Once in the hands of a consumer, a general purpose credit card is designed to facilitate the purchase of goods or services or the securing of cash advances worldwide with minimal delay. But the very attributes that make credit cards attractive to legitimate consumers are the attributes that make them susceptible to potential abuse. The myriad ways in which credit cards may be abused for money laundering or terrorist financing are beyond the scope of this preamble.\11\ Instead, the primary focus of this interim final rule is on the risksand the need to minimize themassociated with the operator authorizing, and maintaining authorization for, issuing and acquiring institutions. \11\ The GAO is currently drafting a report that will analyze money laundering in the credit card industry.
Absent effective antimoney laundering controls in issuing and
acquiring institutions, the use of a credit card may provide a
convenient way for money launderers or those financing terrorism to
access their tainted funds all over the world. For example, if a
foreign bank lacking adequate antimoney laundering controls is authorized
to issue a credit card capable of being used in the United States, there exists an increased risk that illicit funds located in the foreign bank may be accessedand those funds injected into the U.S. financial systemby account holders using the credit card in the United States to make purchases, obtain cash advances, or, if it is a dual use card, use the card as a debit card. The problem is exacerbated by the fact that the operator of the credit card system that clears and settles transactions might not have information about the identity of the cardholder or the source of funds used to pay the debts at the time the transactions are processed.
Under the Act, and even prior to the Act, numerous restrictions and
heightened due diligence requirements were placed on U.S. banks and
securities brokers and dealers maintaining accounts for certain types
of foreign banks and foreign banks located in jurisdictions identified
as lacking adequate antimoney laundering controls and supervision. In
this way, the Act seeks to eliminate or minimize known risks to the
U.S. financial system, even requiring the termination of accounts for
certain financial institutions when the risk is deemed too high.
Examples of known risks identified by the Act include maintaining
``correspondent accounts'' for: (1) Foreign banks located in
jurisdictions identified as lacking basic antimoney laundering
controls; (2) foreign shell banks, that is, banks with no physical
presence in any jurisdiction; and (3) foreign banks operating under an offshore banking license.\12\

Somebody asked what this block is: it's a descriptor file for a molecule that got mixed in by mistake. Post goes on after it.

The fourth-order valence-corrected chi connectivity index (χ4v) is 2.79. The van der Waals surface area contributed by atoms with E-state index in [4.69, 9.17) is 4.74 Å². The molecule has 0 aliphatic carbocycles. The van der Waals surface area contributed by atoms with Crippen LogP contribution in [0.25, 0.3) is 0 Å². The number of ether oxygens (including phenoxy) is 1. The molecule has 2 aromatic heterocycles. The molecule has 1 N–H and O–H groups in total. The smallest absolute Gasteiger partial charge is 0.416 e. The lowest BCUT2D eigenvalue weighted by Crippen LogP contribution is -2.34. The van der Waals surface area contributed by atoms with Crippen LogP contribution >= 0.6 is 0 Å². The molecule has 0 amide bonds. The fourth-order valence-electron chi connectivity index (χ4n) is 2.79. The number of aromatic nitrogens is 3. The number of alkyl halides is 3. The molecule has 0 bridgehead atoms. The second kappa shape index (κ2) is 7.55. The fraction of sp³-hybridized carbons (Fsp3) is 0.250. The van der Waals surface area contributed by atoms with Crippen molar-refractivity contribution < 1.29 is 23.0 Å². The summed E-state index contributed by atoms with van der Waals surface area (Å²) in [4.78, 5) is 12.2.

\12\ See Act sections 312 and 313; see also Minority Staff of the Senate Permanent Subcommittee on Investigations, 107th Cong., Correspondent Banking: A Gateway for Money Laundering, 1418 (S. Prt. 2001). Congress defined a ``correspondent account'' broadly in the Act to include any ``account established to receive deposits from, make payments on behalf of a foreign financial institution, or handle other financial transactions related to such institution.'' Act section 311 (31 U.S.C. 5318A(e)(1)(B)). Treasury is now considering comments received on a previous proposed rule in which the statutory definition was adopted without limitation. See 66 FR 67460 (Dec. 28, 2001) (implementing sections 313 and 319(b) of the Act).
Despite the risks associated with these identified foreign financial institutions, the prohibitions or enhanced due diligence obligations have not been applied directly to operators of credit card systems that may well authorize foreign financial institutions to issue their credit cards and access their systems. But if such foreign banks were authorized to issue credit cards capable of being used in the United States, customers of such banks would have the opportunity to inject illicit funds into the U.S. financial system.
Recent examples confirm the potential for utilizing a credit card system to access in the United States funds located in a foreign financial institutions. The Internal Revenue Service has successfully sought permission to serve ``John Doe'' subpoenas on MasterCard International, American Express Travel Related Services Co., and VISA International seeking records relating to U.S. citizens with credit, charge, and debit cards issued by banks or other financial institutions located in identified tax havens. According to the IRS, U.S. citizens are using credit, charge, and debit cards to access in the United States funds placed in these foreign banks and financial institutions to avoid U.S. taxes. The tax haven jurisdictions do not disclose account information to the United States for purposes of enforcing U.S. tax laws. If credit cards can be used to access funds located in tax havens to avoid U.S. income tax obligations, credit cards have the potential to be used to access illicit funds located in money laundering havens if banks in those jurisdictions are given permission by the operator of the credit card system to issue the credit cards. The same principle holds true for illicit funds deposited in U.S. financial institutions that issue credit cards. To the extent the issuing institution lacks sufficient antimoney laundering controls, issuance of a credit card would allow easy and seemingly ``clean'' access to tainted funds.